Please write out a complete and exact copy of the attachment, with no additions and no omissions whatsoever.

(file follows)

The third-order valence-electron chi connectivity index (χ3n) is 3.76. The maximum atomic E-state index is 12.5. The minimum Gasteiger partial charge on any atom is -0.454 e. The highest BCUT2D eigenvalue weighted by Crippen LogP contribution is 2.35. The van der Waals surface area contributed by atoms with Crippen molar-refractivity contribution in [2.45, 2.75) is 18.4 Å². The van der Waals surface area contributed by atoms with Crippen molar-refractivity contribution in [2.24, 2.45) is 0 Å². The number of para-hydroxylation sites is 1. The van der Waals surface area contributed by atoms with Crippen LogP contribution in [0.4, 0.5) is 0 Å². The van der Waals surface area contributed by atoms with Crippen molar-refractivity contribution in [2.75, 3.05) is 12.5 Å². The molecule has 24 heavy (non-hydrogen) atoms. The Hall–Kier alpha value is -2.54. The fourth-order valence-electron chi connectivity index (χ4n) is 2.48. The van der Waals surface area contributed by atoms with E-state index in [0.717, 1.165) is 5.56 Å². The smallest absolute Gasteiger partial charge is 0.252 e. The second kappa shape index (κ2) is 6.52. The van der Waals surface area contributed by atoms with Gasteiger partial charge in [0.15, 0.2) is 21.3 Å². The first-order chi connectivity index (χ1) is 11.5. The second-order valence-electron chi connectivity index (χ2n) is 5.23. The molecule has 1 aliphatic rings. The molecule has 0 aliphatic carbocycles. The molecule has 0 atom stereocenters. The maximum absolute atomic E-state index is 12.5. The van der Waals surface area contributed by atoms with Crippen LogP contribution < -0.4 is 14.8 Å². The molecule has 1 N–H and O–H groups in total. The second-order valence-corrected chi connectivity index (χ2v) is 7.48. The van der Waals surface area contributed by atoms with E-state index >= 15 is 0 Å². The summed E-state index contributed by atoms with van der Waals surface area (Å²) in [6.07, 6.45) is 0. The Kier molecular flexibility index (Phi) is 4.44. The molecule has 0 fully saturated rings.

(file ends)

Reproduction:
The third-order valence-electron chi connectivity index (χ3n) is 3.76. The maximum atomic E-state index is 12.5. The minimum Gasteiger partial charge on any atom is -0.454 e. The highest BCUT2D eigenvalue weighted by Crippen LogP contribution is 2.35. The van der Waals surface area contributed by atoms with Crippen molar-refractivity contribution in [2.45, 2.75) is 18.4 Å². The van der Waals surface area contributed by atoms with Crippen molar-refractivity contribution in [2.24, 2.45) is 0 Å². The number of para-hydroxylation sites is 1. The van der Waals surface area contributed by atoms with Crippen LogP contribution in [0.4, 0.5) is 0 Å². The van der Waals surface area contributed by atoms with Crippen molar-refractivity contribution in [2.75, 3.05) is 12.5 Å². The molecule has 24 heavy (non-hydrogen) atoms. The Hall–Kier alpha value is -2.54. The fourth-order valence-electron chi connectivity index (χ4n) is 2.48. The van der Waals surface area contributed by atoms with E-state index in [0.717, 1.165) is 5.56 Å². The smallest absolute Gasteiger partial charge is 0.252 e. The second kappa shape index (κ2) is 6.52. The van der Waals surface area contributed by atoms with Gasteiger partial charge in [0.15, 0.2) is 21.3 Å². The first-order chi connectivity index (χ1) is 11.5. The second-order valence-electron chi connectivity index (χ2n) is 5.23. The molecule has 1 aliphatic rings. The molecule has 0 aliphatic carbocycles. The molecule has 0 atom stereocenters. The maximum absolute atomic E-state index is 12.5. The van der Waals surface area contributed by atoms with Crippen LogP contribution < -0.4 is 14.8 Å². The molecule has 1 N–H and O–H groups in total. The second-order valence-corrected chi connectivity index (χ2v) is 7.48. The van der Waals surface area contributed by atoms with E-state index >= 15 is 0 Å². The summed E-state index contributed by atoms with van der Waals surface area (Å²) in [6.07, 6.45) is 0. The Kier molecular flexibility index (Phi) is 4.44. The molecule has 0 fully saturated rings.